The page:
The latest predicament at Fox News comes more than a decade after Britain was rocked by revelations that Murdoch’s News of the World tabloid had illegally tapped into voicemail messages of crime victims, politicians and celebrities — including actor Hugh Grant, soccer star David Beckham and royal family members, including Princes William and Harry — in search of salacious stories.
Reporters also paid bribes to police officers in exchange for news tips. A British army intelligence officer’s computer and emails were hacked, allegedly to find information about Northern Ireland political informants.
The phone hacking scandal sparked a firestorm in Britain over media ethics and forced the Murdochs to shut down the News of the World, lay off about 200 people and abandon a bid for control of a popular satellite TV service, Sky. Murdoch and his son James were called in front of a Parliament committee in 2011, where they said they had been unaware of the crimes being committed in the bowels of their organization.
Murdoch called the historic reckoning before Parliament “the most humble day of my life.”
A nearly yearlong judicial inquiry concluded with the British press being chided for its occasional use of deceptive and covert means.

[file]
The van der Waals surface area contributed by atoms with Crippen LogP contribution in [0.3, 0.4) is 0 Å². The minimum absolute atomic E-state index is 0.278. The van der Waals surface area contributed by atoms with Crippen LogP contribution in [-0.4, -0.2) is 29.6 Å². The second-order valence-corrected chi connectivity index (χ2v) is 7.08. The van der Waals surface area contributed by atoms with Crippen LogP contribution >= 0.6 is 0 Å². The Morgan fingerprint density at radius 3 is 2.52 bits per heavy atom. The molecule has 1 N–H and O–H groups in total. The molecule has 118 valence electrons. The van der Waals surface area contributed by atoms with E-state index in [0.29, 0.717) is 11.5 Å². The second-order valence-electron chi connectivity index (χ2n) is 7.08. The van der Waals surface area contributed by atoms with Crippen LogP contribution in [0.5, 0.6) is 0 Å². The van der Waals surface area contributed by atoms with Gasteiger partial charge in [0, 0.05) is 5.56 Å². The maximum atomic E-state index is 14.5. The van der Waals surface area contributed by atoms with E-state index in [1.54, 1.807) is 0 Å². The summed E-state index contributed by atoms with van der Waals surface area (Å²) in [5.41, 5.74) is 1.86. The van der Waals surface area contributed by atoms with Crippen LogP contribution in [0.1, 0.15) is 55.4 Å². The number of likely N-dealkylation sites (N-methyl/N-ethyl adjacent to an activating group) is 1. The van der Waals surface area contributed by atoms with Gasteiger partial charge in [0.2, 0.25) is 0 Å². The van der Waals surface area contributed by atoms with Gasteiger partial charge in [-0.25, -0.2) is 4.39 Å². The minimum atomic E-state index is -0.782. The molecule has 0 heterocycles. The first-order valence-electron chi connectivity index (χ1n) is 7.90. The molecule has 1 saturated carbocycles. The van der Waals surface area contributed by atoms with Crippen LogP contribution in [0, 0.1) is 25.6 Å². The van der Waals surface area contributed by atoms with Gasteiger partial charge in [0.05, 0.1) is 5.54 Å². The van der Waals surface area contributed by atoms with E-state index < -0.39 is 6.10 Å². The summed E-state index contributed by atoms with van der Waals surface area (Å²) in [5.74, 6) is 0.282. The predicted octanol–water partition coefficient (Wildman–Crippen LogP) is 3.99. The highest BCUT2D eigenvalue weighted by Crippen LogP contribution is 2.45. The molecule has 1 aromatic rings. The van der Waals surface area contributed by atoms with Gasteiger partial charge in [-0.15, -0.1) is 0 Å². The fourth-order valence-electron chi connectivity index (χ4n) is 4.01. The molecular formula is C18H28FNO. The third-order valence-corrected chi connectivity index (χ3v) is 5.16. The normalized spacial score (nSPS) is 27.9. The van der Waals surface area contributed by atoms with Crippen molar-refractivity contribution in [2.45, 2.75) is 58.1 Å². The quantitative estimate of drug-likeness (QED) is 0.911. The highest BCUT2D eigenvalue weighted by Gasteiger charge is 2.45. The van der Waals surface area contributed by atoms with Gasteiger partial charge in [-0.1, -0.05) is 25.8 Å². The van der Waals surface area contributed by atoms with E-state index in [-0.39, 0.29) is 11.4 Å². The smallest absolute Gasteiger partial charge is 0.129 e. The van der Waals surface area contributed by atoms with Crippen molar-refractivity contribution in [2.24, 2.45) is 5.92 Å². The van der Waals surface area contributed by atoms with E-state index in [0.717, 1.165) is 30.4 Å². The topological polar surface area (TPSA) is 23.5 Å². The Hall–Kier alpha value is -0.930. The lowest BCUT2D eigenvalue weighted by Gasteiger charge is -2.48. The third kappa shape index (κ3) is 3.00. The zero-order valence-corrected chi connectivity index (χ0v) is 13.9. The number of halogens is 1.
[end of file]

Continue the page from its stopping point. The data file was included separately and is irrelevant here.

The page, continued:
“There has been a recklessness in prioritizing sensational stories, almost irrespective of the harm the stories may cause and the rights of those who would be affected,” Sir Brian Leveson, who led the inquiry, said in 2012.
The company has since settled more than 1,000 claims brought by alleged victims. Over the years, legal fees, expenses and payouts to phone hacking victims have cost the company hundreds of millions of dollars, according to regulatory filings.
“Why were journalists behaving in this way? Well, it comes from the top,” said British journalist Nick Davies, who exposed the phone hacking scandal while reporting for the Guardian.
“Rupert Murdoch wants to make more money, and he passes this culture down through the different levels of the hierarchy: from corporate executives, down to the editors ... and onto the reporters,” said Davies, author of “Hack Attack: The Inside Story of How the Truth Caught Up With Rupert Murdoch.”
“It’s all about a ruthless pursuit of the story in order to generate readers or ratings in order to generate money,” Davies said.
‘Bit of a political junkie and a news junkie’
The grandson of a Scottish Presbyterian minister and son of a respected Australian newspaper editor and war hero, Murdoch was thrust into publishing in his early 20s after his father died, leaving him the Adelaide News. From that single newspaper, he spent the next 65 years building what would become a global media colossus once valued at more than $100 billion.